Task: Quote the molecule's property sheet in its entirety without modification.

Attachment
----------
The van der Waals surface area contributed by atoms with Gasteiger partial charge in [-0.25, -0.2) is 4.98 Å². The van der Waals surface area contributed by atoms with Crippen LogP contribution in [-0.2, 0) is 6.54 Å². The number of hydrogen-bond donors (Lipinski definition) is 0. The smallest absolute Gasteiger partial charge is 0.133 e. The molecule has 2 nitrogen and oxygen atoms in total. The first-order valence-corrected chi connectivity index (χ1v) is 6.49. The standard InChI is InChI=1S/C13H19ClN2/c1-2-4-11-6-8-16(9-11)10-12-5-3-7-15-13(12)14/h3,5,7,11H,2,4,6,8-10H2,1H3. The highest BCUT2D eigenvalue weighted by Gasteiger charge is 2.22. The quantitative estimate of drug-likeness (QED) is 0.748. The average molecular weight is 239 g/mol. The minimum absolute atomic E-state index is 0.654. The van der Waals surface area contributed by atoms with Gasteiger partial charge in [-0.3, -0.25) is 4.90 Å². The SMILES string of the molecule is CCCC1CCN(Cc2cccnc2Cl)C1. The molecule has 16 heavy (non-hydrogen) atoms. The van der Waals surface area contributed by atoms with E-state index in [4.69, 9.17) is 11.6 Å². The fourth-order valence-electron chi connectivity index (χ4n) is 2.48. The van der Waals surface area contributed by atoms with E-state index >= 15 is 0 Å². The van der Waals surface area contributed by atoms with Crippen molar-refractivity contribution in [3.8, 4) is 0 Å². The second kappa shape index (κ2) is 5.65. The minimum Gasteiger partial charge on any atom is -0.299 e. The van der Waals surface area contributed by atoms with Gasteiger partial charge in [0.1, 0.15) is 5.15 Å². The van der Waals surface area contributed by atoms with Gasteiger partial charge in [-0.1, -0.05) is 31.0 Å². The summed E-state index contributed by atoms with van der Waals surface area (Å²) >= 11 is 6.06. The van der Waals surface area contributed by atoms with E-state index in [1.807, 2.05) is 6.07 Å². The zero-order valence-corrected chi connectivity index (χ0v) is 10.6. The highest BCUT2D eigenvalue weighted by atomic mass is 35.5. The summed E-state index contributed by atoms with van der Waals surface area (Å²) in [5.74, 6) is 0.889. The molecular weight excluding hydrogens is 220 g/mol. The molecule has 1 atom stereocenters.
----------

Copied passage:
The van der Waals surface area contributed by atoms with Gasteiger partial charge in [-0.25, -0.2) is 4.98 Å². The van der Waals surface area contributed by atoms with Crippen LogP contribution in [-0.2, 0) is 6.54 Å². The number of hydrogen-bond donors (Lipinski definition) is 0. The smallest absolute Gasteiger partial charge is 0.133 e. The molecule has 2 nitrogen and oxygen atoms in total. The first-order valence-corrected chi connectivity index (χ1v) is 6.49. The standard InChI is InChI=1S/C13H19ClN2/c1-2-4-11-6-8-16(9-11)10-12-5-3-7-15-13(12)14/h3,5,7,11H,2,4,6,8-10H2,1H3. The highest BCUT2D eigenvalue weighted by Gasteiger charge is 2.22. The quantitative estimate of drug-likeness (QED) is 0.748. The average molecular weight is 239 g/mol. The minimum absolute atomic E-state index is 0.654. The van der Waals surface area contributed by atoms with Gasteiger partial charge in [-0.3, -0.25) is 4.90 Å². The SMILES string of the molecule is CCCC1CCN(Cc2cccnc2Cl)C1. The molecule has 16 heavy (non-hydrogen) atoms. The van der Waals surface area contributed by atoms with E-state index in [4.69, 9.17) is 11.6 Å². The fourth-order valence-electron chi connectivity index (χ4n) is 2.48. The van der Waals surface area contributed by atoms with E-state index >= 15 is 0 Å². The van der Waals surface area contributed by atoms with Crippen molar-refractivity contribution in [3.8, 4) is 0 Å². The second kappa shape index (κ2) is 5.65. The minimum Gasteiger partial charge on any atom is -0.299 e. The van der Waals surface area contributed by atoms with Gasteiger partial charge in [0.1, 0.15) is 5.15 Å². The van der Waals surface area contributed by atoms with Gasteiger partial charge in [-0.1, -0.05) is 31.0 Å². The summed E-state index contributed by atoms with van der Waals surface area (Å²) >= 11 is 6.06. The van der Waals surface area contributed by atoms with E-state index in [1.807, 2.05) is 6.07 Å². The zero-order valence-corrected chi connectivity index (χ0v) is 10.6. The highest BCUT2D eigenvalue weighted by atomic mass is 35.5. The summed E-state index contributed by atoms with van der Waals surface area (Å²) in [5.74, 6) is 0.889. The molecular weight excluding hydrogens is 220 g/mol. The molecule has 1 atom stereocenters.